As our life expectancy rises, the prevalence of common age-related brain diseases such as cognitive decline, dementia and neurovascular disease will increase. Effective preventive and curative interventions are scarce, whilst causative factors remain largely unknown. The role of cerebral white matter in age-related diseases has been established. However, macrostructural white matter changes, which are visible on a conventional MRI, constitute only the tip of the iceberg of the white matter pathology that have occurred. Recently, it has become possible to investigate white matter microstructural changes, thought of as an earlier and more sensitive markers, using Diffusion-Tensor-Imaging (DTI). It is hypothesized that white matter microstructural damage lead to loss of communication between different cortical networks, resulting in ‘disconnectivity’ leading to age-related brain diseases. Population data on determinants of white matter microstructural changes globally but in particular in specific white matter tracts in middle-aged and elderly persons were scarce.
The aims of the studies described in this thesis were to study determinants of global and tract-specific white matter microstructural damage, and to investigate the link between white matter microstructural damage and age-related brain diseases. The studies were embedded within the Rotterdam Study, which is a large population-based cohort study since 1990, investigating causes and consequences of diseases in the elderly.
To establish reference values of change in DTI measures in aging we performed a longitudinal analysis and found loss of white matter microstructural integrity widespread in the brain after 2 years of follow-up. Reduced kidney function and reduced lung function related to a lower white matter microstructural integrity. We found an age-dependent effect in the relation of thyroid hormones and white matter microstructure. Higher FT4 levels were associated with larger brain volumes and higher white matter microstructural integrity in younger individuals, but not in the elderly. We also found that white matter microstructure related to lower cognitive performance, mild cognitive impairment, hearing acuity, dementia, and mortality. We found differences across different tracts, The white matter microstructure of the association tracts related most often to the different outcomes. We tried to make the first step to the clinical implication of brain imaging markers and aimed to evaluate a previously proposed prediction tool namely the Disease State Index (DSI) to predict cognitive decline using imaging and non-imaging features. Best performance of the prediction of global cognitive decline was obtained using only age as input feature. Adding additional imaging markers did not improve prediction. This calls for other prediction tools, more advanced imaging markers or other analytical approaches in the prediction of age-related diseases.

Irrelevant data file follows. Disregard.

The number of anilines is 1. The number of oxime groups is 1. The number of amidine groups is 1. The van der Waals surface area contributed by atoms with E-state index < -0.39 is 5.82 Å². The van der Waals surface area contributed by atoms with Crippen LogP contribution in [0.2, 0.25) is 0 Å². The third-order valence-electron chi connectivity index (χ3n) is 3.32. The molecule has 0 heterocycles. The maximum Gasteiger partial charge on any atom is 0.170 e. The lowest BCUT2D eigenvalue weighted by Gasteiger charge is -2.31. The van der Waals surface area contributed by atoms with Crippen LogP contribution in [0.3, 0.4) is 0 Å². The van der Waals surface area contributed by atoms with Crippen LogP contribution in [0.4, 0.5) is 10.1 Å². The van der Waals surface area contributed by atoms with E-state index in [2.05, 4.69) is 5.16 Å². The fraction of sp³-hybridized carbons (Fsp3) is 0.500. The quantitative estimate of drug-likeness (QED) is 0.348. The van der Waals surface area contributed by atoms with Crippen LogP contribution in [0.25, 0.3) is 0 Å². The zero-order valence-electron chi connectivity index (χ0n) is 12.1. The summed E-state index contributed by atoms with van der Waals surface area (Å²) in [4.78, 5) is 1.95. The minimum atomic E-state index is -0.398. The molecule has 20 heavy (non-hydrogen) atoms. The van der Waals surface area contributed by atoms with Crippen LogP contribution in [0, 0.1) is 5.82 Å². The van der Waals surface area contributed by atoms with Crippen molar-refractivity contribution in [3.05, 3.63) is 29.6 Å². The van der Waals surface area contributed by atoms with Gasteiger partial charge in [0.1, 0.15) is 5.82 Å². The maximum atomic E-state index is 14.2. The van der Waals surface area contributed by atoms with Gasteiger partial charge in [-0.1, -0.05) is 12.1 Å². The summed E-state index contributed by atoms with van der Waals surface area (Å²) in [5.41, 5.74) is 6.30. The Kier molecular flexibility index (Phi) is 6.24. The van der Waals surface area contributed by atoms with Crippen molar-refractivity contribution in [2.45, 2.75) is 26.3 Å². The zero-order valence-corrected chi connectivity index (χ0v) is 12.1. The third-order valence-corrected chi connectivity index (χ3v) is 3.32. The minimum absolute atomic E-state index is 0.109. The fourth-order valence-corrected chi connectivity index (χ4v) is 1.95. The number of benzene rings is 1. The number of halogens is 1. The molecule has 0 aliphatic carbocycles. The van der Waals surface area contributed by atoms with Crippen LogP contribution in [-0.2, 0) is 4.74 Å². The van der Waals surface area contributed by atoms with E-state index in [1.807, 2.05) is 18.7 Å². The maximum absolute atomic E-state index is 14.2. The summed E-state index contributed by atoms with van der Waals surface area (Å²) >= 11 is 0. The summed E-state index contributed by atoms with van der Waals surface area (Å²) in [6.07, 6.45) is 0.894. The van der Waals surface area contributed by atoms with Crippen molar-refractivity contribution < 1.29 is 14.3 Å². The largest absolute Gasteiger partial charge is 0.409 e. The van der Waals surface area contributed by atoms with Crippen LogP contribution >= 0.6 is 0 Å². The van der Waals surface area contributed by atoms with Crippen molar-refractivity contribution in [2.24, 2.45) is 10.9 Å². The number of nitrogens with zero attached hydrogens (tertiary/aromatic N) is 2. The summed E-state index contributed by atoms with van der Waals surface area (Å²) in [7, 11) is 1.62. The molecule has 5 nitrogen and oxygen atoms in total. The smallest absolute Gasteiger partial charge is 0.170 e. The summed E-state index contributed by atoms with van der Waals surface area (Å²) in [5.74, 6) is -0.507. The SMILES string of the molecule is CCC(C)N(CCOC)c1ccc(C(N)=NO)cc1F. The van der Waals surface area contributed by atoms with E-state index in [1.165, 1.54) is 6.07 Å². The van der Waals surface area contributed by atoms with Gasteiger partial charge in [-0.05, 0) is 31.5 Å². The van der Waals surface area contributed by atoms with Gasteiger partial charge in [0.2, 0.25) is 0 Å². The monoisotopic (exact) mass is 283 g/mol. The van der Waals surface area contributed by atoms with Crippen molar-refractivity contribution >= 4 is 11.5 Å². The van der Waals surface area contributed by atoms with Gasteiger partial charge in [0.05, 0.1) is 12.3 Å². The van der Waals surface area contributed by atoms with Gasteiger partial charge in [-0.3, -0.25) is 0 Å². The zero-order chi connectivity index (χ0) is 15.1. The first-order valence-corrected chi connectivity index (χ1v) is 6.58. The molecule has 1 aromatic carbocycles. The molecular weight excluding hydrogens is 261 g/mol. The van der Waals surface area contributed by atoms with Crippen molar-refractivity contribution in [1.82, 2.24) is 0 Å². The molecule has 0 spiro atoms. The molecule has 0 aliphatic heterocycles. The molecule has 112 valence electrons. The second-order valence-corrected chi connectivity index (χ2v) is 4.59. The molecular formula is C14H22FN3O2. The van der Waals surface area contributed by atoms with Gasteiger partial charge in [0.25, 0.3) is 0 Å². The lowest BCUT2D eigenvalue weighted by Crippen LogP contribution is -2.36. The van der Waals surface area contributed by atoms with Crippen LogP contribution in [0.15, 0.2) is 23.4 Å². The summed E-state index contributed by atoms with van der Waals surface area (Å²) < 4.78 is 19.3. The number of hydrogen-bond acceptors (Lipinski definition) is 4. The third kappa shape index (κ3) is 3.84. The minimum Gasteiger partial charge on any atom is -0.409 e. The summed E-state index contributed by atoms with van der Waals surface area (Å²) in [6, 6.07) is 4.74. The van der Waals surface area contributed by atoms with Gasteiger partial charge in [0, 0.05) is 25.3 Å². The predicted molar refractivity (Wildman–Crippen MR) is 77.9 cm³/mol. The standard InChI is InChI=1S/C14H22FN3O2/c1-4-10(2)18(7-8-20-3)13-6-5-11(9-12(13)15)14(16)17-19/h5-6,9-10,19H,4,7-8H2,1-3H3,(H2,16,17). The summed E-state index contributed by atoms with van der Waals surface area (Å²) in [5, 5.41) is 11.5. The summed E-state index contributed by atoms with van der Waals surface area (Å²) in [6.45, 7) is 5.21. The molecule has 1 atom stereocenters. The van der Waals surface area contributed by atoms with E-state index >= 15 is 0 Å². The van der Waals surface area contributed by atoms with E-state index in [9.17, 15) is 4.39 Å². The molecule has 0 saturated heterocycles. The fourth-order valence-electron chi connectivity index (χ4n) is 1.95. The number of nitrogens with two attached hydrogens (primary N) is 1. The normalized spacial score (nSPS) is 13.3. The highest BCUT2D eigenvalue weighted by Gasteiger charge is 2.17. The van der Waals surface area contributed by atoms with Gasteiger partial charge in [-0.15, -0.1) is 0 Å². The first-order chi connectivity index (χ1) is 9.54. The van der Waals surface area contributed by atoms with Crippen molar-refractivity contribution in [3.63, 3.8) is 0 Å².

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M.W. Vernooij (Meike) , M.A. Ikram (Arfan)
Erasmus University Rotterdam

Cremers, L. (2018, June 26). Structural Brain Connectivity in Aging and Neurodegeneration. Retrieved from